Simple Explanation: SB 5930, introduced by Senator Guy Palumbo, would implement a carbon tax of $15 per ton, rising $2.50 per year to an eventual rate of $30 per ton. Imported electricity, agricultural fuel, and EITE’s (energy-intensive, trade-exposed manufacturers) are exempt. There is a phase-in for residential natural gas and the electric sector. Electric utilities can redirect up to 75% of the carbon tax they owe to fund carbon reduction projects. The measure will devote $400 million to fund existing programs that are currently paid for out of the general fund, which would free up budget room for K-12 education. The remaining revenue is divided up between forest, water, low income, and carbon reduction programs. The measure also rescinds regulations on greenhouse gas emissions, such as the Clean Air Rule, in exchange for enacting the carbon tax. (more…)
Demonstrating Support for Legislative Action – Lobby Day April 20, 2017
ACT NOW will host a carbon tax lobby day in Olympia on April 20th to urge lawmakers to recognize urgency of climate change and the growing bipartisan desire for climate action. “There are three carbon pricing bills in front of the legislature that have the potential to resolve key funding challenges — while putting the state on a path toward cleaner energy and a better future for our children and grandchildren,” says Carbon Washington’s Kyle Murphy. “To let another legislative session go by without addressing the threat of climate change would be a lost opportunity.”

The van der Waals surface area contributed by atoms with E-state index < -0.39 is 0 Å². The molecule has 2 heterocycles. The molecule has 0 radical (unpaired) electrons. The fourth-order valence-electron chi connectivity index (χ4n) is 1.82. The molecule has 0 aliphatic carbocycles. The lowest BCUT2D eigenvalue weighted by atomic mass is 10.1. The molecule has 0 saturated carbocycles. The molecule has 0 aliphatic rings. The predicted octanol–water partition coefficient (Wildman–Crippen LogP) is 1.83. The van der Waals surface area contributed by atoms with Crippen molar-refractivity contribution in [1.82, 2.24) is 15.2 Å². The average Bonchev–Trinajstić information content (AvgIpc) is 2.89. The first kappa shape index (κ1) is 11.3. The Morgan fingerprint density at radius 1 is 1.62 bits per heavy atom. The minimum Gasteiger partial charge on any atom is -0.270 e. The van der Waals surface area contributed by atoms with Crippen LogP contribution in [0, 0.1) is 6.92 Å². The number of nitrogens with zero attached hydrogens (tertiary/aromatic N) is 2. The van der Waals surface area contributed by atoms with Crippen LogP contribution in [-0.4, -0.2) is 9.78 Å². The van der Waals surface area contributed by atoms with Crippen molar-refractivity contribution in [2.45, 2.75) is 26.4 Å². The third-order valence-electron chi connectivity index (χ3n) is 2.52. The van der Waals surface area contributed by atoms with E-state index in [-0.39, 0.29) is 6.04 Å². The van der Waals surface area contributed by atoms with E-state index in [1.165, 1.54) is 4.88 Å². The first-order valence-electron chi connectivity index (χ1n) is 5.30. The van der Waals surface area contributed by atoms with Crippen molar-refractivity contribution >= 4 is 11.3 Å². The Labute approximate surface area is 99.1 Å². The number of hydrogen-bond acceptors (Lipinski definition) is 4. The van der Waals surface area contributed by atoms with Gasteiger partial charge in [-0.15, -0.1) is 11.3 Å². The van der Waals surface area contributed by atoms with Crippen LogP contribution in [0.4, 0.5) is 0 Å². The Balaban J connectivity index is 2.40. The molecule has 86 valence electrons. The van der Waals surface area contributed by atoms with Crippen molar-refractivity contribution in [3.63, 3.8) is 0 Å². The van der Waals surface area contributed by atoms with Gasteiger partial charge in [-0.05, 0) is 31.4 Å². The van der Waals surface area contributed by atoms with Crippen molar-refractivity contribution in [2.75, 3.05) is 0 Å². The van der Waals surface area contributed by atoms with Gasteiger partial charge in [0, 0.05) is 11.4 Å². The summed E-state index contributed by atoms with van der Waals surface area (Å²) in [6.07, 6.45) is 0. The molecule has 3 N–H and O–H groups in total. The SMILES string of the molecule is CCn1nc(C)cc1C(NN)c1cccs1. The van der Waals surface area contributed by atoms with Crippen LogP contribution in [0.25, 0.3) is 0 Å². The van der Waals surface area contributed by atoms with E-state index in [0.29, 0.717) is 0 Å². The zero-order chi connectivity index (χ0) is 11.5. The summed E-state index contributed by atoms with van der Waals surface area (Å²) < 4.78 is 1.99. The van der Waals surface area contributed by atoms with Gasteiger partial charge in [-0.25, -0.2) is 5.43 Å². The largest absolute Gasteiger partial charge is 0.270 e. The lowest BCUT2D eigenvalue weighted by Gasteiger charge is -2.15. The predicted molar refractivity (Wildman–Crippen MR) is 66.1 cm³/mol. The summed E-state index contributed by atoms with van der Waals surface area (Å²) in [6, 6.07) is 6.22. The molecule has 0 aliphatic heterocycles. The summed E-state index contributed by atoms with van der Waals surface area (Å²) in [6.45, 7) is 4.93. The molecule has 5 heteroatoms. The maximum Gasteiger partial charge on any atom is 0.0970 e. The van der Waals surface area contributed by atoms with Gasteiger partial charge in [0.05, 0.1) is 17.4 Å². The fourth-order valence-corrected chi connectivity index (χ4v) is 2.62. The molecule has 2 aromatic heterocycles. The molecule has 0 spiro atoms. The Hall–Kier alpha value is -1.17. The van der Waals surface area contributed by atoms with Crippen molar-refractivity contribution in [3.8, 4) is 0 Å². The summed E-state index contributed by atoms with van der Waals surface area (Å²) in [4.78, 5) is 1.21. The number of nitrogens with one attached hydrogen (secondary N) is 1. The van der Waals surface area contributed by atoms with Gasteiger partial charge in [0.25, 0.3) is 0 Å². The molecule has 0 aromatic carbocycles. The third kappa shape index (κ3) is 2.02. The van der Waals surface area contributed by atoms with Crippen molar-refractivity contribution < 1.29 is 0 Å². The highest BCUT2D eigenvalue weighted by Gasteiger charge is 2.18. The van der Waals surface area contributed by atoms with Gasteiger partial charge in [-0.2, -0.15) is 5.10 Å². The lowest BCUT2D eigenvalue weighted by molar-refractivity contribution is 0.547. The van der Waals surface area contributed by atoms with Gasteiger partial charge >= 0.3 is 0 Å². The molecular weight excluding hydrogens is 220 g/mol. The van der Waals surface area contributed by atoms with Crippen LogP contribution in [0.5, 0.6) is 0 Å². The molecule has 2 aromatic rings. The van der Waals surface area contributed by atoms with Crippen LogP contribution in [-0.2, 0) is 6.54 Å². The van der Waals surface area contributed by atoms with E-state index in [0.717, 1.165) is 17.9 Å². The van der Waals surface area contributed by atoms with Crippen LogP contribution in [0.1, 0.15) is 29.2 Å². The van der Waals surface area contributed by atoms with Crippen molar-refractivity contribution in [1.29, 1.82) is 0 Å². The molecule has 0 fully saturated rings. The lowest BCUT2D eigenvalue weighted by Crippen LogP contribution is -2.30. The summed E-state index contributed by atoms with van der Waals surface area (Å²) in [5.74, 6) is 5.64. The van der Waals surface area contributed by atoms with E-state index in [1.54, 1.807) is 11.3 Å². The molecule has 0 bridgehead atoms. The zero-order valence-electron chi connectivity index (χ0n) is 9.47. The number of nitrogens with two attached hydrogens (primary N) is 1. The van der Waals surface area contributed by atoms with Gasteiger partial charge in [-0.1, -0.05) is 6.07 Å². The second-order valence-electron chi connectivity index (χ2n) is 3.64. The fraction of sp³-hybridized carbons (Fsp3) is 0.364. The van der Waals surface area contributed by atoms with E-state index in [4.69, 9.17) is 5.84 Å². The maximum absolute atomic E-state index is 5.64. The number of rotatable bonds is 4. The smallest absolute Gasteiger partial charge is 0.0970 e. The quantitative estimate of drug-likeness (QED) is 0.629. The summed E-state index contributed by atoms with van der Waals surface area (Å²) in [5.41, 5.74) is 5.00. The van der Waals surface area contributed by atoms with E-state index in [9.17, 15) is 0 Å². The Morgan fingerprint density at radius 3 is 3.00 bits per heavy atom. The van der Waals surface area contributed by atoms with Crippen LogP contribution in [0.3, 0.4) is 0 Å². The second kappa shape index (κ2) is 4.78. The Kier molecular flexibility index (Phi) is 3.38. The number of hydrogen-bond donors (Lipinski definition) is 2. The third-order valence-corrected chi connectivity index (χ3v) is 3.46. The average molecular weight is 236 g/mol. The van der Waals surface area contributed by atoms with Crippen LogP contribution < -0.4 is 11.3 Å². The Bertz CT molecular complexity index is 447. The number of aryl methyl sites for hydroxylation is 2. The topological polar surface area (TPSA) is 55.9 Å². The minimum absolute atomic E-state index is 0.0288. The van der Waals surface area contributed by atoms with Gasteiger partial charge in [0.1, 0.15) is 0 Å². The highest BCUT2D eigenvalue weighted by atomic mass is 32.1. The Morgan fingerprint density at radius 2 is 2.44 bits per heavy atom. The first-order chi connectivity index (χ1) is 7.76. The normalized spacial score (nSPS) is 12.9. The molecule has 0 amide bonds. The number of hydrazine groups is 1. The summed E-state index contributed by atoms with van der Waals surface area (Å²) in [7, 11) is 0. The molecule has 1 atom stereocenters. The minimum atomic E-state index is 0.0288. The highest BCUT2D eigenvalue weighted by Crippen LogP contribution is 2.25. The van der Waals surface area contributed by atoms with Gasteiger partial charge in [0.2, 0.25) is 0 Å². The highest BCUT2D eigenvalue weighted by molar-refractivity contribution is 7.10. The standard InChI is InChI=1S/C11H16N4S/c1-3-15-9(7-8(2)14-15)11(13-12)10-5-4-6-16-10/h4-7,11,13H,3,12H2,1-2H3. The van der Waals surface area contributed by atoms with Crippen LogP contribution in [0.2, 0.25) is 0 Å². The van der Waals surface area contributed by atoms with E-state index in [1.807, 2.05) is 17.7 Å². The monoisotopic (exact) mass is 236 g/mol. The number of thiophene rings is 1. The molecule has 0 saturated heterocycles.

Please join us in Olympia to lend your voice to this important effort. Click here to learn more and register for the event.
Kyle Murphy, Carbon Washington’s executive director, and Dave Kozin, CFO of A&R Solar, have teamed up on an op-ed piece for Seattle Business.
In their essay, Kyle and Dave say “There’s a growing bipartisan consensus that a carbon tax just makes sense. A group of national Republican leaders with the Climate Leadership Council, including James Baker and Hank Paulson, recently released a climate plan advocating for a carbon tax. Initiative 732, a carbon tax plan that went to Washington voters on last years ballot, was endorsed many leaders from both political parties. Recently, the Alliance for Jobs and Clean Energy, a broad coalition of Washington State social justice, environmental, and labor organizations, put forward a climate plan that includes a carbon tax. The legislature should borrow the best ideas from all of these policies.”
Please join us on Thursday, April 20, for a carbon tax lobby day in Olympia (in honor of the upcoming Earth Day). This is organized in conjunction with ACT NOW (Advocates for a Carbon Tax NOW). ACT NOW is a growing coalition of volunteers and organizations that want to see a carbon tax pass this legislative session. If you are a part of an organization that would like to join the ACT NOW coalition, email Kyle@carbonwa.org and let’s chat! More than 12 organizations have signed on already (read the statement and signers here).